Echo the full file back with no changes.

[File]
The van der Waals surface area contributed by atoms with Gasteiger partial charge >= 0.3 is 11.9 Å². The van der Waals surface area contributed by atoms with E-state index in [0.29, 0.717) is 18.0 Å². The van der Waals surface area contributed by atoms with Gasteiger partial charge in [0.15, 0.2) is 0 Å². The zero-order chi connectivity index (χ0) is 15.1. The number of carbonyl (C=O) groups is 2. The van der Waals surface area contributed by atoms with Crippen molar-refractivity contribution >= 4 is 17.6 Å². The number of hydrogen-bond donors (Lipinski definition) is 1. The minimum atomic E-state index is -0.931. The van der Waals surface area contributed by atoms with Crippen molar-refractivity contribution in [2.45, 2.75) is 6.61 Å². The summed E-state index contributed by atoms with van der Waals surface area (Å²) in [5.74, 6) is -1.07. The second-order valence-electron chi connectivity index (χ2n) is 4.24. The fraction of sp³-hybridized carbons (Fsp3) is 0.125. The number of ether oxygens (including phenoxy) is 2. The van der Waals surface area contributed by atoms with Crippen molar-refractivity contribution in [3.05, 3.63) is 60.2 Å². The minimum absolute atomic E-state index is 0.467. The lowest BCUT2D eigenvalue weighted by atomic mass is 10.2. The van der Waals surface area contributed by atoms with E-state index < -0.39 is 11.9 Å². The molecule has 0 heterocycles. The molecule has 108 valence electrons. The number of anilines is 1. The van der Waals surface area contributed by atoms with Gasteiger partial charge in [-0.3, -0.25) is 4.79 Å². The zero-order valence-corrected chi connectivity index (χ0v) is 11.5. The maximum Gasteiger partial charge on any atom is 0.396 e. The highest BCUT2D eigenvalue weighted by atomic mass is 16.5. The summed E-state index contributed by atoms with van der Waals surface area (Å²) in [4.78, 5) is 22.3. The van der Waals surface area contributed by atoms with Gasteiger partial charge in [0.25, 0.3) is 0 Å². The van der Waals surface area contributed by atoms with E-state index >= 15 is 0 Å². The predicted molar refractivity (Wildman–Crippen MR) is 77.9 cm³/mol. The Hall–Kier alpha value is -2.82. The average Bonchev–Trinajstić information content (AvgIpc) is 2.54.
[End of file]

The van der Waals surface area contributed by atoms with Gasteiger partial charge >= 0.3 is 11.9 Å². The van der Waals surface area contributed by atoms with E-state index in [0.29, 0.717) is 18.0 Å². The van der Waals surface area contributed by atoms with Gasteiger partial charge in [0.15, 0.2) is 0 Å². The zero-order chi connectivity index (χ0) is 15.1. The number of carbonyl (C=O) groups is 2. The van der Waals surface area contributed by atoms with Crippen molar-refractivity contribution >= 4 is 17.6 Å². The number of hydrogen-bond donors (Lipinski definition) is 1. The minimum atomic E-state index is -0.931. The van der Waals surface area contributed by atoms with Crippen molar-refractivity contribution in [2.45, 2.75) is 6.61 Å². The summed E-state index contributed by atoms with van der Waals surface area (Å²) in [5.74, 6) is -1.07. The second-order valence-electron chi connectivity index (χ2n) is 4.24. The fraction of sp³-hybridized carbons (Fsp3) is 0.125. The number of ether oxygens (including phenoxy) is 2. The van der Waals surface area contributed by atoms with Crippen molar-refractivity contribution in [3.05, 3.63) is 60.2 Å². The minimum absolute atomic E-state index is 0.467. The lowest BCUT2D eigenvalue weighted by atomic mass is 10.2. The van der Waals surface area contributed by atoms with E-state index < -0.39 is 11.9 Å². The molecule has 0 heterocycles. The molecule has 108 valence electrons. The number of anilines is 1. The van der Waals surface area contributed by atoms with Gasteiger partial charge in [-0.3, -0.25) is 4.79 Å². The zero-order valence-corrected chi connectivity index (χ0v) is 11.5. The maximum Gasteiger partial charge on any atom is 0.396 e. The highest BCUT2D eigenvalue weighted by atomic mass is 16.5. The summed E-state index contributed by atoms with van der Waals surface area (Å²) in [4.78, 5) is 22.3. The van der Waals surface area contributed by atoms with Gasteiger partial charge in [0.25, 0.3) is 0 Å². The van der Waals surface area contributed by atoms with E-state index >= 15 is 0 Å². The predicted molar refractivity (Wildman–Crippen MR) is 77.9 cm³/mol. The Hall–Kier alpha value is -2.82. The average Bonchev–Trinajstić information content (AvgIpc) is 2.54.